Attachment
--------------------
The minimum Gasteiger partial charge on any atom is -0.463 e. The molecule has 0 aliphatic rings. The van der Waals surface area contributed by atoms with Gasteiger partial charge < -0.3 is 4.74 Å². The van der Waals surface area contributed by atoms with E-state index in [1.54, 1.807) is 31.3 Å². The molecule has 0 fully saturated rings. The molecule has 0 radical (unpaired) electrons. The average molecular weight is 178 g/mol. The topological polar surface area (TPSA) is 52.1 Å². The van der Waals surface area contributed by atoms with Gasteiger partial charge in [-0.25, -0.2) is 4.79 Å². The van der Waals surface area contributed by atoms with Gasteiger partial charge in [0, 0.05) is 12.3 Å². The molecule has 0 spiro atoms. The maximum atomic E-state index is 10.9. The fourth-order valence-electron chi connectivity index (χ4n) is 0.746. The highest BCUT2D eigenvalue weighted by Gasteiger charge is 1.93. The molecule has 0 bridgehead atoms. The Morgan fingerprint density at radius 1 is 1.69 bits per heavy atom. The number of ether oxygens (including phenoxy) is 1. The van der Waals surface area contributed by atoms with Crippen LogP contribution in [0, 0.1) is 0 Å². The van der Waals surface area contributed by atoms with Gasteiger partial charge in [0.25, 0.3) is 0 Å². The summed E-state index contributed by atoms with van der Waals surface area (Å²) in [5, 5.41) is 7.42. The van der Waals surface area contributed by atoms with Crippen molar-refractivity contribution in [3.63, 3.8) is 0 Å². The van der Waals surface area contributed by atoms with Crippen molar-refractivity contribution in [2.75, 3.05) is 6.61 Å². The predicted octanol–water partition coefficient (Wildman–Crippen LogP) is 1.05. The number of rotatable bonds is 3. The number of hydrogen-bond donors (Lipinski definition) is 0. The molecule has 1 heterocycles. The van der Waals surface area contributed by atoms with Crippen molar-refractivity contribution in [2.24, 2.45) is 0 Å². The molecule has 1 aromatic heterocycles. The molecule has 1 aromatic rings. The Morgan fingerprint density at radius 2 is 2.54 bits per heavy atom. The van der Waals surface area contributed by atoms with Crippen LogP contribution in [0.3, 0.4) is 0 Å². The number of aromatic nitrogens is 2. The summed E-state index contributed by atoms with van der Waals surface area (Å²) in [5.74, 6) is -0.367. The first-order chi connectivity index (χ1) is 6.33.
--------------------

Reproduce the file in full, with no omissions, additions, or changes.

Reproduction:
The minimum Gasteiger partial charge on any atom is -0.463 e. The molecule has 0 aliphatic rings. The van der Waals surface area contributed by atoms with Gasteiger partial charge < -0.3 is 4.74 Å². The van der Waals surface area contributed by atoms with E-state index in [1.54, 1.807) is 31.3 Å². The molecule has 0 fully saturated rings. The molecule has 0 radical (unpaired) electrons. The average molecular weight is 178 g/mol. The topological polar surface area (TPSA) is 52.1 Å². The van der Waals surface area contributed by atoms with Gasteiger partial charge in [-0.25, -0.2) is 4.79 Å². The van der Waals surface area contributed by atoms with Gasteiger partial charge in [0, 0.05) is 12.3 Å². The molecule has 0 spiro atoms. The maximum atomic E-state index is 10.9. The fourth-order valence-electron chi connectivity index (χ4n) is 0.746. The highest BCUT2D eigenvalue weighted by Gasteiger charge is 1.93. The molecule has 0 bridgehead atoms. The Morgan fingerprint density at radius 1 is 1.69 bits per heavy atom. The number of ether oxygens (including phenoxy) is 1. The van der Waals surface area contributed by atoms with Crippen LogP contribution in [0, 0.1) is 0 Å². The van der Waals surface area contributed by atoms with Gasteiger partial charge in [0.25, 0.3) is 0 Å². The summed E-state index contributed by atoms with van der Waals surface area (Å²) in [5, 5.41) is 7.42. The van der Waals surface area contributed by atoms with Crippen molar-refractivity contribution in [3.63, 3.8) is 0 Å². The van der Waals surface area contributed by atoms with Crippen molar-refractivity contribution in [2.75, 3.05) is 6.61 Å². The predicted octanol–water partition coefficient (Wildman–Crippen LogP) is 1.05. The number of rotatable bonds is 3. The number of hydrogen-bond donors (Lipinski definition) is 0. The molecule has 1 heterocycles. The van der Waals surface area contributed by atoms with Crippen molar-refractivity contribution in [2.24, 2.45) is 0 Å². The molecule has 1 aromatic heterocycles. The molecule has 1 aromatic rings. The Morgan fingerprint density at radius 2 is 2.54 bits per heavy atom. The van der Waals surface area contributed by atoms with Crippen LogP contribution in [0.3, 0.4) is 0 Å². The number of aromatic nitrogens is 2. The summed E-state index contributed by atoms with van der Waals surface area (Å²) in [5.74, 6) is -0.367. The first-order chi connectivity index (χ1) is 6.33.